Rochdale Inquiry: Council leader 'didn't tell truth'
An ex-Labour group chief whip has accused a council leader of "not telling the truth" to the child abuse inquiry.
Peter Joinson said Rochdale Council chief Richard Farnell gave "conflicting accounts" over a report about sexual abuse at a residential school.
Mr Farnell has accused Mr Joinson of faking a note claiming he saw it.
The Independent Inquiry into Child Sexual Abuse is examining alleged abuse of young boys in Rochdale.
Mr Farnell was leader of the council at the time between 1986 and 1992, and returned to the job in 2014 after a career in journalism.
The inquiry has heard council officials knew that a sex offender was abusing boys at Knowl View School, that the boys were abusing each other, and that men were travelling from other cities to take part in sexual activity with children at a public toilet close to the council's own headquarters.
However, Mr Farnell said the first he knew of claims of sexual abuse was in 2012 when the scandal was fully made public.
Mr Joinson told the inquiry that he had a meeting with Mr Farnell on 11 June 2014 at which he admitted seeing a draft report, between March and June 1992, written by a sexual health worker warning that children were at risk.
Mr Joinson typed up his hand written notes from the meeting and notified the regional Labour party director and the police, the inquiry heard.
"I felt there was a conflict there. He was saying to the press he hadn't seen anything but he told me he had [seen a draft report]." Mr Joinson said.
He added that he would be "very surprised" if Mr Farnell was not aware of concerns about Knowl View as it would have been "common practice" to tell the leader of the council about any issues.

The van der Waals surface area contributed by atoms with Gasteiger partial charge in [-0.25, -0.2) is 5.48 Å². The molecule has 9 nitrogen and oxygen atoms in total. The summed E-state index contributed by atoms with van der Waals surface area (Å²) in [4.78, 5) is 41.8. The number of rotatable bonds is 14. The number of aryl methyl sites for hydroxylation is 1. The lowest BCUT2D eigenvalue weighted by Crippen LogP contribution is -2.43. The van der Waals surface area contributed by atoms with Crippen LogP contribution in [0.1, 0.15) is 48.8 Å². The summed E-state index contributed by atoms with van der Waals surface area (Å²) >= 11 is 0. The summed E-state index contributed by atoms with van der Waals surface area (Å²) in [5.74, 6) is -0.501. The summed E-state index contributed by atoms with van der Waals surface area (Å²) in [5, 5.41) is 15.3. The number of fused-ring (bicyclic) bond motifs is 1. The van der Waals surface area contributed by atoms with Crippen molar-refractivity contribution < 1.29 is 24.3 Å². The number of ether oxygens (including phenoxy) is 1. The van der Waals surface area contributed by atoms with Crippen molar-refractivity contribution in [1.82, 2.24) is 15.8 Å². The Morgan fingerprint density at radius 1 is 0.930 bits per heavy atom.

The Labour councillor later told police that during the 20-minute meeting Mr Farnell had named the sexual health worker Phil Shepherd who had prepared the 1992 report- as Shepherd.
He said Mr Farnell was "very comfortable" during the meeting.
"He is an astute journalist and PR person. He knows how to handle being interviewed."
During his evidence on Tuesday, Mr Farnell accused Mr Joinson of lying about the note for political reasons during a bitter battle for the leadership of the local party in 2014.
"This statement is a complete invention in order to try and politically damage me," he said.
Brian Altman QC asked Mr Joinson whether he invented the note to damage Mr Farnell politically.
He replied: "I did not and what is on there is the truth."
Mr Altman said: "Which means that Mr Farnell lied to this inquiry yesterday?"
"I don't like using that word. But I would say he's probably not telling the truth," Mr Joinson said.
Both men's evidence will be crucial to the inquiry's investigation of whether local politicians covered up the sexual abuse of boys at Cambridge House residential hostel and Knowl View school in Rochdale over decades.
The inquiry continues.